Johannes C. Eichstaedt

Learn More
We analyzed 700 million words, phrases, and topic instances collected from the Facebook messages of 75,000 volunteers, who also took standard personality tests, and found striking variations in language with personality, gender, and age. In our open-vocabulary technique, the data itself drives a comprehensive exploration of language that distinguishes(More)
The language used in tweets from 1,300 different US counties was found to be predictive of the subjective well-being of people living in those counties as measured by representative surveys. Topics, sets of co-occurring words derived from the tweets using LDA, improved accuracy in predicting life satisfaction over and above standard demographic and(More)
Demographic lexica have potential for widespread use in social science, economic, and business applications. We derive predic-tive lexica (words and weights) for age and gender using regression and classification models from word usage in Facebook, blog, and Twitter data with associated demographic labels. The lexica, made publicly available, 1 achieved(More)
Language in social media reveals a lot about people's personality and mood as they discuss the activities and relationships that constitute their everyday lives. Although social media are widely studied, researchers in computational linguistics have mostly focused on prediction tasks such as sentiment analysis and authorship attribution. In this paper, we(More)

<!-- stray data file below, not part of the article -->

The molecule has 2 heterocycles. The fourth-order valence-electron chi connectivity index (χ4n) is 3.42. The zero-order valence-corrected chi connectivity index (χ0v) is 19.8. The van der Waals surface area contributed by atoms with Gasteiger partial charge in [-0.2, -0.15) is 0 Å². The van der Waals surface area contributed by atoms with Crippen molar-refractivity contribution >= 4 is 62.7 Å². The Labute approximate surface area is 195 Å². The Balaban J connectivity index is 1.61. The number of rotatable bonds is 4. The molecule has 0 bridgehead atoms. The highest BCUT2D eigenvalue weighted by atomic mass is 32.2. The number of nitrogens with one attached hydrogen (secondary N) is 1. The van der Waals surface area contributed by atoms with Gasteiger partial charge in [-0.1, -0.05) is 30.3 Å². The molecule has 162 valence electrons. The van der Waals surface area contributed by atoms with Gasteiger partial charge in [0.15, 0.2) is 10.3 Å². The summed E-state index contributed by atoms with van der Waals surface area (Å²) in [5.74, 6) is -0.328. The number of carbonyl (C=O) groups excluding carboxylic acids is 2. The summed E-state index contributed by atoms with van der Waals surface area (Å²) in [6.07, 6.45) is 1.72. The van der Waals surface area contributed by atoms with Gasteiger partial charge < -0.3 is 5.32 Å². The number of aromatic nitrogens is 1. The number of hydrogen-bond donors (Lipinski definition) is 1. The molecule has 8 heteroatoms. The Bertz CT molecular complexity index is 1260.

Mental illnesses, such as depression and post traumatic stress disorder (PTSD), are highly underdiagnosed globally. Populations sharing similar demographics and personality traits are known to be more at risk than others. In this study, we characterise the language use of users disclosing their mental illness on Twit-ter. Language-derived personality and(More)
Hostility and chronic stress are known risk factors for heart disease, but they are costly to assess on a large scale. We used language expressed on Twitter to characterize community-level psychological correlates of age-adjusted mortality from atherosclerotic heart disease (AHD). Language patterns reflecting negative social relationships, disengagement,(More)
We introduce a new method, differential language analysis (DLA), for studying human development in which computational linguistics are used to analyze the big data available through online social media in light of psychological theory. Our open vocabulary DLA approach finds words, phrases, and topics that distinguish groups of people based on 1 or more(More)
Social scientists are increasingly using the vast amount of text available on social media to measure variation in happiness and other psychological states. Such studies count words deemed to be indicators of happiness and track how the word frequencies change across locations or time. This word count approach is simple and scalable, yet often picks up(More)
People vary widely in their temporal orientation—how often they emphasize the past, present, and future—and this affects their finances, health, and happiness. Traditionally, temporal orientation has been assessed by self-report questionnaires. In this paper, we develop a novel behavior-based assessment using human language on Facebook. We first create a(More)
Using a large social media dataset and open-vocabulary methods from computational linguistics, we explored differences in language use across gender, affiliation, and assertiveness. In Study 1, we analyzed topics (groups of semantically similar words) across 10 million messages from over 52,000 Facebook users. Most language differed little across gender.(More)